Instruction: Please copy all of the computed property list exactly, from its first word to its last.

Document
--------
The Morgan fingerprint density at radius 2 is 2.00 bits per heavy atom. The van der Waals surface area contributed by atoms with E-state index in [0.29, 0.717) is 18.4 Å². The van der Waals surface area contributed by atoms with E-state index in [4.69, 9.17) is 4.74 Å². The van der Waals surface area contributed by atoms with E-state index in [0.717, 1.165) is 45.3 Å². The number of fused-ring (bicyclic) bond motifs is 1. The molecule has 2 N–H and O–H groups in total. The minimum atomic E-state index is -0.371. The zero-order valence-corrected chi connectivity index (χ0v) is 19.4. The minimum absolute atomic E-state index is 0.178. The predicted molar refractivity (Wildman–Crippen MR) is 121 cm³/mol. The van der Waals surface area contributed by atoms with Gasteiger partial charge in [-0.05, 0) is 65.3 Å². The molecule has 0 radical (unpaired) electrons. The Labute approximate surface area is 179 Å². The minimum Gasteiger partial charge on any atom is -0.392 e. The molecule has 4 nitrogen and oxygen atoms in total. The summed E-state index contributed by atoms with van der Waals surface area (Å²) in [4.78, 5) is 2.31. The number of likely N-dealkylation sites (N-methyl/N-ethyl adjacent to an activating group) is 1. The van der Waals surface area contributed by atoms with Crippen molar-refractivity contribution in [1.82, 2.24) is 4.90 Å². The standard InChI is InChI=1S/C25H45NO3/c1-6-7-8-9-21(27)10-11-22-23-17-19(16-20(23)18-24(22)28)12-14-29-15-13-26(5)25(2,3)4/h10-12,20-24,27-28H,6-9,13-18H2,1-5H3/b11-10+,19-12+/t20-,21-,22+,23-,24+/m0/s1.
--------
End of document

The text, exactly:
The Morgan fingerprint density at radius 2 is 2.00 bits per heavy atom. The van der Waals surface area contributed by atoms with E-state index in [0.29, 0.717) is 18.4 Å². The van der Waals surface area contributed by atoms with E-state index in [4.69, 9.17) is 4.74 Å². The van der Waals surface area contributed by atoms with E-state index in [0.717, 1.165) is 45.3 Å². The number of fused-ring (bicyclic) bond motifs is 1. The molecule has 2 N–H and O–H groups in total. The minimum atomic E-state index is -0.371. The zero-order valence-corrected chi connectivity index (χ0v) is 19.4. The minimum absolute atomic E-state index is 0.178. The predicted molar refractivity (Wildman–Crippen MR) is 121 cm³/mol. The van der Waals surface area contributed by atoms with Gasteiger partial charge in [-0.05, 0) is 65.3 Å². The molecule has 0 radical (unpaired) electrons. The Labute approximate surface area is 179 Å². The minimum Gasteiger partial charge on any atom is -0.392 e. The molecule has 4 nitrogen and oxygen atoms in total. The summed E-state index contributed by atoms with van der Waals surface area (Å²) in [4.78, 5) is 2.31. The number of likely N-dealkylation sites (N-methyl/N-ethyl adjacent to an activating group) is 1. The van der Waals surface area contributed by atoms with Crippen molar-refractivity contribution in [1.82, 2.24) is 4.90 Å². The standard InChI is InChI=1S/C25H45NO3/c1-6-7-8-9-21(27)10-11-22-23-17-19(16-20(23)18-24(22)28)12-14-29-15-13-26(5)25(2,3)4/h10-12,20-24,27-28H,6-9,13-18H2,1-5H3/b11-10+,19-12+/t20-,21-,22+,23-,24+/m0/s1.